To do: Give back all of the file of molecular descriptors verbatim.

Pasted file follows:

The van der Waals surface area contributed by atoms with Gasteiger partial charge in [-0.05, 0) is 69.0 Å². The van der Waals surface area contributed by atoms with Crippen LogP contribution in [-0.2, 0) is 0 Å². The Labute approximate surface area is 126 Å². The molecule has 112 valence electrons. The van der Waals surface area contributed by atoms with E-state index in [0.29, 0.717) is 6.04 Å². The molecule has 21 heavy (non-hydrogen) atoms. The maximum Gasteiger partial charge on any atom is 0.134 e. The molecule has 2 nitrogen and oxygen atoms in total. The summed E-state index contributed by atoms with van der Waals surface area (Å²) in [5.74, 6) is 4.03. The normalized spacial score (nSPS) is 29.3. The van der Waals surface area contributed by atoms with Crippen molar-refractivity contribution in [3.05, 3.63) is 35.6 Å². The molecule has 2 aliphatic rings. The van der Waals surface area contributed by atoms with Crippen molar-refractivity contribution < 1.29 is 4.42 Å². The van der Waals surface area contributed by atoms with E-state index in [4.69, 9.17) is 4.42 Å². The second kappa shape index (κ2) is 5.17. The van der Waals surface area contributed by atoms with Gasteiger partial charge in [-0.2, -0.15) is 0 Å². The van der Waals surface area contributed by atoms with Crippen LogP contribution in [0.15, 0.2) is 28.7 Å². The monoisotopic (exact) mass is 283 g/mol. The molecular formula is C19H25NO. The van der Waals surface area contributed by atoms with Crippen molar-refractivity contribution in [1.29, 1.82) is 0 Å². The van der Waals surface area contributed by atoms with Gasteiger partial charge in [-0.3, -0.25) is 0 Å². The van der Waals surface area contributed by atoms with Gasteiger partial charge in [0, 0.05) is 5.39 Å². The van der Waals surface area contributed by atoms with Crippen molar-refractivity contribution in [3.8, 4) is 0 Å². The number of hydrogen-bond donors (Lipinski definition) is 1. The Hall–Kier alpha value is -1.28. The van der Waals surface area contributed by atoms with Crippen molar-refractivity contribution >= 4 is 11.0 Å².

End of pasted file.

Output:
The van der Waals surface area contributed by atoms with Gasteiger partial charge in [-0.05, 0) is 69.0 Å². The van der Waals surface area contributed by atoms with Crippen LogP contribution in [-0.2, 0) is 0 Å². The Labute approximate surface area is 126 Å². The molecule has 112 valence electrons. The van der Waals surface area contributed by atoms with E-state index in [0.29, 0.717) is 6.04 Å². The molecule has 21 heavy (non-hydrogen) atoms. The maximum Gasteiger partial charge on any atom is 0.134 e. The molecule has 2 nitrogen and oxygen atoms in total. The summed E-state index contributed by atoms with van der Waals surface area (Å²) in [5.74, 6) is 4.03. The normalized spacial score (nSPS) is 29.3. The van der Waals surface area contributed by atoms with Crippen molar-refractivity contribution in [3.05, 3.63) is 35.6 Å². The molecule has 2 aliphatic rings. The van der Waals surface area contributed by atoms with Crippen molar-refractivity contribution < 1.29 is 4.42 Å². The van der Waals surface area contributed by atoms with E-state index in [4.69, 9.17) is 4.42 Å². The second kappa shape index (κ2) is 5.17. The van der Waals surface area contributed by atoms with Gasteiger partial charge in [-0.2, -0.15) is 0 Å². The van der Waals surface area contributed by atoms with Crippen LogP contribution in [0.15, 0.2) is 28.7 Å². The monoisotopic (exact) mass is 283 g/mol. The molecular formula is C19H25NO. The van der Waals surface area contributed by atoms with Crippen molar-refractivity contribution in [1.29, 1.82) is 0 Å². The van der Waals surface area contributed by atoms with Gasteiger partial charge in [-0.3, -0.25) is 0 Å². The van der Waals surface area contributed by atoms with Gasteiger partial charge in [0, 0.05) is 5.39 Å². The van der Waals surface area contributed by atoms with Crippen molar-refractivity contribution in [3.8, 4) is 0 Å². The number of hydrogen-bond donors (Lipinski definition) is 1. The Hall–Kier alpha value is -1.28. The van der Waals surface area contributed by atoms with Crippen molar-refractivity contribution >= 4 is 11.0 Å².